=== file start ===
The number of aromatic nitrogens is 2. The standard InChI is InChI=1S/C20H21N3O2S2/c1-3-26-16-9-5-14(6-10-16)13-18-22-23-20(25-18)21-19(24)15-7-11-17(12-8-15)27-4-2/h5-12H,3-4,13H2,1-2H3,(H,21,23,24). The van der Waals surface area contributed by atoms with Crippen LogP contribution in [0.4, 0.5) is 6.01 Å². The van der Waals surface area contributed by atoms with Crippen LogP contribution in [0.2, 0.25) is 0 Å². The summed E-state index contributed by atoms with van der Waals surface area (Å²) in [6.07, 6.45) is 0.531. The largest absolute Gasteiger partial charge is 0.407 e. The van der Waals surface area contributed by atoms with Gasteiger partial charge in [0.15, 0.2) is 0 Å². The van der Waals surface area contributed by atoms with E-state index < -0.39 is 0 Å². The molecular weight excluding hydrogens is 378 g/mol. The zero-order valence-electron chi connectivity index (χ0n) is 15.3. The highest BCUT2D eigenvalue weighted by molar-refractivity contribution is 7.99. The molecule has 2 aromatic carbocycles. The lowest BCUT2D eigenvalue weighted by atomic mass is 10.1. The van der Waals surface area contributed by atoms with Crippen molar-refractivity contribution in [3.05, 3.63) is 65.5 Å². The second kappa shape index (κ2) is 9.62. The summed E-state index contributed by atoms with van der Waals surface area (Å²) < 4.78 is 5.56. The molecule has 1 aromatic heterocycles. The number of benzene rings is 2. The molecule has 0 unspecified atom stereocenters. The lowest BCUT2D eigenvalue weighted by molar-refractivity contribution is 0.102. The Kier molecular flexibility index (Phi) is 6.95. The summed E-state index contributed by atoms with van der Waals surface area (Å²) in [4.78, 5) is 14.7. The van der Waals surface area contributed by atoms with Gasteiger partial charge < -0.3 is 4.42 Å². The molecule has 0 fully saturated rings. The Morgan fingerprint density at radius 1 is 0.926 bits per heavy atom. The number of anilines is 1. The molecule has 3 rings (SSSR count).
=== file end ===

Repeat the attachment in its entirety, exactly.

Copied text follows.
The number of aromatic nitrogens is 2. The standard InChI is InChI=1S/C20H21N3O2S2/c1-3-26-16-9-5-14(6-10-16)13-18-22-23-20(25-18)21-19(24)15-7-11-17(12-8-15)27-4-2/h5-12H,3-4,13H2,1-2H3,(H,21,23,24). The van der Waals surface area contributed by atoms with Crippen LogP contribution in [0.4, 0.5) is 6.01 Å². The van der Waals surface area contributed by atoms with Crippen LogP contribution in [0.2, 0.25) is 0 Å². The summed E-state index contributed by atoms with van der Waals surface area (Å²) in [6.07, 6.45) is 0.531. The largest absolute Gasteiger partial charge is 0.407 e. The van der Waals surface area contributed by atoms with Gasteiger partial charge in [0.15, 0.2) is 0 Å². The van der Waals surface area contributed by atoms with E-state index < -0.39 is 0 Å². The molecular weight excluding hydrogens is 378 g/mol. The zero-order valence-electron chi connectivity index (χ0n) is 15.3. The highest BCUT2D eigenvalue weighted by molar-refractivity contribution is 7.99. The molecule has 2 aromatic carbocycles. The lowest BCUT2D eigenvalue weighted by atomic mass is 10.1. The van der Waals surface area contributed by atoms with Crippen molar-refractivity contribution in [3.05, 3.63) is 65.5 Å². The second kappa shape index (κ2) is 9.62. The summed E-state index contributed by atoms with van der Waals surface area (Å²) < 4.78 is 5.56. The molecule has 1 aromatic heterocycles. The number of benzene rings is 2. The molecule has 0 unspecified atom stereocenters. The lowest BCUT2D eigenvalue weighted by molar-refractivity contribution is 0.102. The Kier molecular flexibility index (Phi) is 6.95. The summed E-state index contributed by atoms with van der Waals surface area (Å²) in [4.78, 5) is 14.7. The van der Waals surface area contributed by atoms with Gasteiger partial charge < -0.3 is 4.42 Å². The molecule has 0 fully saturated rings. The Morgan fingerprint density at radius 1 is 0.926 bits per heavy atom. The number of anilines is 1. The molecule has 3 rings (SSSR count).